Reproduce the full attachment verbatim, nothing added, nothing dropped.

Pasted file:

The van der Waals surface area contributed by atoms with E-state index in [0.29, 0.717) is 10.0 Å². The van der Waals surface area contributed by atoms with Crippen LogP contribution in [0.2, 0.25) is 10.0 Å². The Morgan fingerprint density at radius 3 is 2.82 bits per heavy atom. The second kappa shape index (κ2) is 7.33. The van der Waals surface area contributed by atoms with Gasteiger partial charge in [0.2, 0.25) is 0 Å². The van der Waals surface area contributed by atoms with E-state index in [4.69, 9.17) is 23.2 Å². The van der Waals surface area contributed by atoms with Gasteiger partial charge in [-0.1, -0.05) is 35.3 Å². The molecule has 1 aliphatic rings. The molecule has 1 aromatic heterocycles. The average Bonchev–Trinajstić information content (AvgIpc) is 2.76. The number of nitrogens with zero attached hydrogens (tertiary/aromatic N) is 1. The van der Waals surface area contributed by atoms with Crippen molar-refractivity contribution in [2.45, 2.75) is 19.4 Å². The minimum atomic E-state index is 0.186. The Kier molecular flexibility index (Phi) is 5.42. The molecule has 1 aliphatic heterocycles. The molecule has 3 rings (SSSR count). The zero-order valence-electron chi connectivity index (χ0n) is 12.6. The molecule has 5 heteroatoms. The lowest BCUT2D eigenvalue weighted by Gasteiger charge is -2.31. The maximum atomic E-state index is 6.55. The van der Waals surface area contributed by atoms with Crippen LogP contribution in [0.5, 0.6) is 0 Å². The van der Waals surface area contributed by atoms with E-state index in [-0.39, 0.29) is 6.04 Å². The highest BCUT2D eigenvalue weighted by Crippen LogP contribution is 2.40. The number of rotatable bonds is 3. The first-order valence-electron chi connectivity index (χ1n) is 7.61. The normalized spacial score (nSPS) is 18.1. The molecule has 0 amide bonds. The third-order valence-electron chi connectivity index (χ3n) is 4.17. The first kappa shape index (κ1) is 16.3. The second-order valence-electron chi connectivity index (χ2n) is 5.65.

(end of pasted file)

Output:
The van der Waals surface area contributed by atoms with E-state index in [0.29, 0.717) is 10.0 Å². The van der Waals surface area contributed by atoms with Crippen LogP contribution in [0.2, 0.25) is 10.0 Å². The Morgan fingerprint density at radius 3 is 2.82 bits per heavy atom. The second kappa shape index (κ2) is 7.33. The van der Waals surface area contributed by atoms with Gasteiger partial charge in [0.2, 0.25) is 0 Å². The van der Waals surface area contributed by atoms with E-state index in [4.69, 9.17) is 23.2 Å². The van der Waals surface area contributed by atoms with Gasteiger partial charge in [-0.1, -0.05) is 35.3 Å². The molecule has 1 aliphatic rings. The molecule has 1 aromatic heterocycles. The average Bonchev–Trinajstić information content (AvgIpc) is 2.76. The number of nitrogens with zero attached hydrogens (tertiary/aromatic N) is 1. The van der Waals surface area contributed by atoms with Crippen molar-refractivity contribution in [2.45, 2.75) is 19.4 Å². The minimum atomic E-state index is 0.186. The Kier molecular flexibility index (Phi) is 5.42. The molecule has 1 aliphatic heterocycles. The molecule has 3 rings (SSSR count). The zero-order valence-electron chi connectivity index (χ0n) is 12.6. The molecule has 5 heteroatoms. The lowest BCUT2D eigenvalue weighted by Gasteiger charge is -2.31. The maximum atomic E-state index is 6.55. The van der Waals surface area contributed by atoms with Crippen LogP contribution in [0.5, 0.6) is 0 Å². The van der Waals surface area contributed by atoms with E-state index in [-0.39, 0.29) is 6.04 Å². The highest BCUT2D eigenvalue weighted by Crippen LogP contribution is 2.40. The number of rotatable bonds is 3. The first-order valence-electron chi connectivity index (χ1n) is 7.61. The normalized spacial score (nSPS) is 18.1. The molecule has 0 amide bonds. The third-order valence-electron chi connectivity index (χ3n) is 4.17. The first kappa shape index (κ1) is 16.3. The second-order valence-electron chi connectivity index (χ2n) is 5.65.